Despite growing fatigue among citizens over a prolonged social distancing campaign, South Korea needs to further extend its nationwide drive, rather than loosening it up, as there are still risks from new cases steadily popping up, the country's health authorities said Wednesday.
The country launched a strict, two-week-long social distancing drive on March 22 urging people to keep a safe distance from each other by putting off all meetings, avoiding crowds and working from home to minimize contacts.
The measures were scheduled to end on April 5, but the authorities stressed that they should be extended given the current trend of new COVID-19 cases in the country.
Backed by the strong measures and nationwide support from citizens, the country's new virus cases have been on the wane, hovering around 100 daily for the past 20 days. But it is not the time to loosen up the measures, according to Vice Health Minister Kim Ganglip.
"The government is aware that people are getting restless and worried, but with small scale cluster outbreaks being reported in hospitals and religious facilities, the present situation remains difficult," he said in a news briefing. "Maintaining the current social distancing drive is necessary for the time being."
"We can expect more effect from the social distancing drive and we can go back to normal life at an earlier date," he said.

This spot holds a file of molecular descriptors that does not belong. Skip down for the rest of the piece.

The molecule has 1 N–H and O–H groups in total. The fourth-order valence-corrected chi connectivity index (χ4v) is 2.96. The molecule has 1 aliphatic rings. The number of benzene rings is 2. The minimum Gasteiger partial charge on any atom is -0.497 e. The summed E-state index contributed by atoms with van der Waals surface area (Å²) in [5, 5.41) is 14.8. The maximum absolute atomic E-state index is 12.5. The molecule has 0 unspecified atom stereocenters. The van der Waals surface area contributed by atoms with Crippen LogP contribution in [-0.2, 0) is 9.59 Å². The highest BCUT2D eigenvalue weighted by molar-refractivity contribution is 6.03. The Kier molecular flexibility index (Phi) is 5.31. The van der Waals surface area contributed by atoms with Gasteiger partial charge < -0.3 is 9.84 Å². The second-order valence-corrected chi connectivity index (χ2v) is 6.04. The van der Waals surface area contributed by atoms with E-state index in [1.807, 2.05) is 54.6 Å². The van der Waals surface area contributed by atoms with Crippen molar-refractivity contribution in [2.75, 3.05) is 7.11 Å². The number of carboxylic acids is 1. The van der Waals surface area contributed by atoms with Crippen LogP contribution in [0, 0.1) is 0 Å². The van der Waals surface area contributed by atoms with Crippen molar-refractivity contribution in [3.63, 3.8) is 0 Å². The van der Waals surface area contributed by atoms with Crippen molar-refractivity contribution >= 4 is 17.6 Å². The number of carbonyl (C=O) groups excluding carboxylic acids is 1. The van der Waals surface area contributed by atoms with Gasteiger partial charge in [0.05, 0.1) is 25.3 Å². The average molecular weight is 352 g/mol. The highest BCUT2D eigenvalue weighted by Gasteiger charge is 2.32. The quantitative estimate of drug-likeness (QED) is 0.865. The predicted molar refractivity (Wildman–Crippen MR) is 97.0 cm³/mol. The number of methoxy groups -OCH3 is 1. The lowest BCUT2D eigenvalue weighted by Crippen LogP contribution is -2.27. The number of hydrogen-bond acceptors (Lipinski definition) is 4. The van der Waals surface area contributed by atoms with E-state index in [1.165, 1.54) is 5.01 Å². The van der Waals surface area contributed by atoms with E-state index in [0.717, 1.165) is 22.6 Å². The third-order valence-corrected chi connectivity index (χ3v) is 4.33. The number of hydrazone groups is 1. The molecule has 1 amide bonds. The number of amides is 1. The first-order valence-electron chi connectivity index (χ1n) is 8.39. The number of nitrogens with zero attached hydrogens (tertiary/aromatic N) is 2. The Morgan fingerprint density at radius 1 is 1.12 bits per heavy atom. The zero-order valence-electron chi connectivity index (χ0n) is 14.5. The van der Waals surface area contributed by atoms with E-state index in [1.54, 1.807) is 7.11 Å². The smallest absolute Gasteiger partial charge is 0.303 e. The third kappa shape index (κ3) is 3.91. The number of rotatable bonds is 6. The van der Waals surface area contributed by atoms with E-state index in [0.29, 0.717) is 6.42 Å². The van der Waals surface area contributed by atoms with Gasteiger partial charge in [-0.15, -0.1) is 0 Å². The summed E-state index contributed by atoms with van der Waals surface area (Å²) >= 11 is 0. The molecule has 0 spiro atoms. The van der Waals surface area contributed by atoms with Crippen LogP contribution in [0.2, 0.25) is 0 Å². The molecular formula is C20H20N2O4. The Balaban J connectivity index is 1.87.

Underscoring concerns over community spread, the country on Tuesday again pushed back the new school year with the introduction of online classes. The opening of kindergartens and child care centers has been delayed indefinitely.
Seoul had originally wanted to ease social distancing starting next week and adopt a more sustainable way of continuing the quarantine system while also allowing citizens to return to normal.
The proposed guidelines under review call for citizens to go about their daily activities in a way that minimizes the risks of virus infections.
South Korea reported 101 new cases of the novel coronavirus on Tuesday, bringing the total number here to 9,887 since the first infection was confirmed on Jan. 20. The death toll has reached 165, with 5,567 people making full recoveries. (Yonhap)